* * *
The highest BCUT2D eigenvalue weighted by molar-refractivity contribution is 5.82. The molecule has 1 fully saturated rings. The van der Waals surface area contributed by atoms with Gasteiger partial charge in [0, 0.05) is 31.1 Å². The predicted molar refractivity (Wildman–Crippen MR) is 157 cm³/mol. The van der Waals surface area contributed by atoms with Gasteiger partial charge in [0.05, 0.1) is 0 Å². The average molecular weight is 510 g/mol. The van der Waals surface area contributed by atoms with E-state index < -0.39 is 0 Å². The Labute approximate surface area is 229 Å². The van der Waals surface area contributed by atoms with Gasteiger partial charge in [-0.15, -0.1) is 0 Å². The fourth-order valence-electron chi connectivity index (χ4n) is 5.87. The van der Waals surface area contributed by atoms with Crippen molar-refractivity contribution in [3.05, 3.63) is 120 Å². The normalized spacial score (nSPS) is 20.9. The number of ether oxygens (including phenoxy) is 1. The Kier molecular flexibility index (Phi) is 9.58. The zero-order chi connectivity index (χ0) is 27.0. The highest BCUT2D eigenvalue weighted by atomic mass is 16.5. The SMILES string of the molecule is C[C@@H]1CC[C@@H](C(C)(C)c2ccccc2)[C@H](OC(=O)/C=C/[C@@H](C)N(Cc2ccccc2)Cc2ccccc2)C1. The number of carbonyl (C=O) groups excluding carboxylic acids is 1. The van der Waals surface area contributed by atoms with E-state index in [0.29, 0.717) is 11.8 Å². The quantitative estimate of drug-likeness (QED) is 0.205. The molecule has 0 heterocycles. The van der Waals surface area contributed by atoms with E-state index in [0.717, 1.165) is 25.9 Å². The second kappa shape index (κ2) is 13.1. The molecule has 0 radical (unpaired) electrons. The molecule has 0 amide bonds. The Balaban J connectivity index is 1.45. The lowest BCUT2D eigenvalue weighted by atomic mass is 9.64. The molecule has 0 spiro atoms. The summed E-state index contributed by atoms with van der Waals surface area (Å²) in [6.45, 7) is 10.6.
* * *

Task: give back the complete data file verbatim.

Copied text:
The highest BCUT2D eigenvalue weighted by molar-refractivity contribution is 5.82. The molecule has 1 fully saturated rings. The van der Waals surface area contributed by atoms with Gasteiger partial charge in [0, 0.05) is 31.1 Å². The predicted molar refractivity (Wildman–Crippen MR) is 157 cm³/mol. The van der Waals surface area contributed by atoms with Gasteiger partial charge in [0.05, 0.1) is 0 Å². The average molecular weight is 510 g/mol. The van der Waals surface area contributed by atoms with E-state index < -0.39 is 0 Å². The Labute approximate surface area is 229 Å². The van der Waals surface area contributed by atoms with Gasteiger partial charge in [-0.15, -0.1) is 0 Å². The fourth-order valence-electron chi connectivity index (χ4n) is 5.87. The van der Waals surface area contributed by atoms with Crippen molar-refractivity contribution in [3.05, 3.63) is 120 Å². The normalized spacial score (nSPS) is 20.9. The number of ether oxygens (including phenoxy) is 1. The Kier molecular flexibility index (Phi) is 9.58. The zero-order chi connectivity index (χ0) is 27.0. The highest BCUT2D eigenvalue weighted by atomic mass is 16.5. The SMILES string of the molecule is C[C@@H]1CC[C@@H](C(C)(C)c2ccccc2)[C@H](OC(=O)/C=C/[C@@H](C)N(Cc2ccccc2)Cc2ccccc2)C1. The number of carbonyl (C=O) groups excluding carboxylic acids is 1. The van der Waals surface area contributed by atoms with E-state index in [0.29, 0.717) is 11.8 Å². The quantitative estimate of drug-likeness (QED) is 0.205. The molecule has 0 heterocycles. The van der Waals surface area contributed by atoms with E-state index in [0.717, 1.165) is 25.9 Å². The second kappa shape index (κ2) is 13.1. The molecule has 0 radical (unpaired) electrons. The molecule has 0 amide bonds. The Balaban J connectivity index is 1.45. The lowest BCUT2D eigenvalue weighted by atomic mass is 9.64. The molecule has 0 spiro atoms. The summed E-state index contributed by atoms with van der Waals surface area (Å²) in [6.45, 7) is 10.6.